Make: a 3D printed replica of the shrine from Deities and Demigods, sized for D&D minis


#1

Originally published at: https://boingboing.net/2019/02/11/frazzetoid-otus.html


#2

Does it scale up?


#3

This stuff makes me happy. My father spends all day in retirement going over spread sheets. I hope to be 3D printing miniatures and painting them (and hopefully making/playing various games).


#4

Depends on your campaign. A certain campaign set in Wilusa featured direct intervention by deities with the possibility of mortal heroes fighting them and even defeating their avatars.

Anyway, Erol Otus FTW. I had the second edition, but coveted a friend’s 1st, especially for the Moorcock mythos. I wonder what those go for these days…


#5

I used it as a resource for creating campaigns. After all, nothing gets people killing each other like religion.


#6

Good for him if he’s happy. Perhaps the sheets are arcane spells or rituals that he uses to venerate the god Nasdaqus or prevent TYO from manifesting materialy in this plane.

So you plan to spend part of your day going over sheets of statistical data? And the difference is?

I’ll be there with you for a time, looking at character sheets for hours on end, memorizing data, plotting character growth. We’ll look at numeric data, make calculations and think of the possibilities. I still have my first figurine bought from a company that I would later work for and is now long gone. The local library has 3d printers, and I think we would have spent a lot of time on TinkerCad free making objects for our games. We did fairly well with pen tops, bottle caps, rocks and the occasional unpainted figurine.

Wait, retirement… I’m never going to retire.

Plus, I am also fairly sure down the lien that I’m going fail a saving throw vs. death with a large penalty due to health care coverage while battling the recycling bins. (I look up and as my youngest attempts to climb bookshelf with one shoe while carrying a toy recycling bin and a ribbon. It’s a prophecy now.)


#7

That’s just sweet!


#8

You have children? I hope you are teaching them how to survive in the coming post apocalyptic hell scape. Me I’ll be in underground lair painting minis.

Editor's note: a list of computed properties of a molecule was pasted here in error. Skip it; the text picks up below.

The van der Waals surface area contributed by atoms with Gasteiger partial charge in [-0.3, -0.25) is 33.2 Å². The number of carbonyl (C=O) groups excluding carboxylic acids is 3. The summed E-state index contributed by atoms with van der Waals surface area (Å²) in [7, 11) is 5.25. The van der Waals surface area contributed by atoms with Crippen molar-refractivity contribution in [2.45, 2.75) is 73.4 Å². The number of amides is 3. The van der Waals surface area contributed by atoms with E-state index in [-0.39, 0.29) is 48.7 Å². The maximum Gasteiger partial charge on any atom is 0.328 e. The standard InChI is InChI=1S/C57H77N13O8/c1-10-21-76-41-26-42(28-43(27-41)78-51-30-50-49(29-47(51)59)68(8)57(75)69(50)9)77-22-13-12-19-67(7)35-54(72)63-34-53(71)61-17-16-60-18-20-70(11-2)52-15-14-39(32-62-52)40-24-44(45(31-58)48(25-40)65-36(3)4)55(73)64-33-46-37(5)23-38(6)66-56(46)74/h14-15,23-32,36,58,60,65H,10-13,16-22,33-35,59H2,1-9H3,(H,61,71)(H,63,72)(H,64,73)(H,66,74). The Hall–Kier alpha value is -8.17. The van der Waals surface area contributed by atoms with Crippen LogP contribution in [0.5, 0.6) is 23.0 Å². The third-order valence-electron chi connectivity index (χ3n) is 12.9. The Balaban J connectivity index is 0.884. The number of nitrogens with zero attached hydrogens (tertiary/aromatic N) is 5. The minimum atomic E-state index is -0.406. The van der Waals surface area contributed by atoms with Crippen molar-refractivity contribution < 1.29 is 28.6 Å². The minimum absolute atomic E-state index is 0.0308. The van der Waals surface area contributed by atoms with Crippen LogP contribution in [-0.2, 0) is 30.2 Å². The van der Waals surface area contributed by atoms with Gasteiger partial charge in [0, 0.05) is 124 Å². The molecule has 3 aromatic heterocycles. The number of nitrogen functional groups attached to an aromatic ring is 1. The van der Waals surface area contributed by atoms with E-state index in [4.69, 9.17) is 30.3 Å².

#9

Hey, I have that book. Unfortunately the back cover is damaged.


#10

In the pantheon of TSR book covers, IMNSHO it can’t hold a candle to the original Player’s Handbook cover by Trampier:


#11

A great use of tumblr now that it is tamed

Behold! The Erol Otus Shrine
http://jrients.tripod.com/otus/otus.html


#12

What was the old one called? Gods, Demigods & Heroes? That one was useless too, but cool.


#13

That’s the one that need a 3-d model.


#14

and a more valid copyright claim over the use of Elric of Melnibon mythos

From Jim Ward of TSR

Deities & Demigods
I’m going to print this out once a year for the rest of my years. I absolutely hate it when ignorant people say TSR/me acted in copyright infringement for the Melnibonean and Lovecraft sections of the book.

When I was given the assignment for that book I listed the various pantheons that I wanted to use. Gary noted that maybe the Lovecraft and Elric sections might be a problem. He gave me the Arkham House and Michael Morcock addresses and I immediately wrote them explaining what I was doing and asking for their permission to include their material. Wonder of wonders I got two letters back giving me permission to use their work. I foolishly gave those two letters to the lawyers at TSR. They might still be in some lost file at Wizards. I would kill for them now.

Anyway we printed up the book and it sold great. We then got a cease and desist letter from Chaosium. I don’t blame them a bit, however they didn’t know about the two letters. TSR would have won a court case hands down. However, the company wasn’t rich at that point and Brian Blume didn’t want to go to California, get a California lawyer, and spend time and money winning the case.

I went nuts because I had done way more than I was supposed to in clearing the way for those two licenses used in the book I wrote. I even offered to write two more pantheons free of charge, but the Blumes didn’t want to bother. I fumed for years.

Now, when people talk on line about TSR in copyright violation it presses my maximum angry button. Maybe some of my facebook friends can pass along this word as time goes on so that my blood pressure levels can say in the normal range.

Now this might seem like a rant and it is. However, when people say TSR was in infringement they are calling me a plagiarizer. I consider myself a very honorable man. I would never, ever steal material that was not my own. I will not put up with that moniker. Thanks for listening.


#15

Indeed.


#16

I loooved Dieties and Demigods, I had frankly forgotten all about it, but the cover gave me flashbacks! And The Monster Manual of course!


#17

I read that book cover to cover many times when I was a wee one. It wasn’t directly useful in any of my campaigns, but I did learn a lot about mythology and the gods.


#18

There’s a pretty good summary post over at David Hartlag’s D&D blog.

Long story short: Arkham House and Moorcock are probably the parties that screwed up (the former because it doesn’t seem to understand how something could be a game and a book, the latter because he granted granted permission without consulting his agents). The only recourse for Chaosium would be to sue them, which makes for a bad business relationship. TSR compromised by graciously thanking Chaosium for their “permission”.


#19

Pretty much what James Ward has said on other occasions, when speaking on the subject in depth.


closed #20

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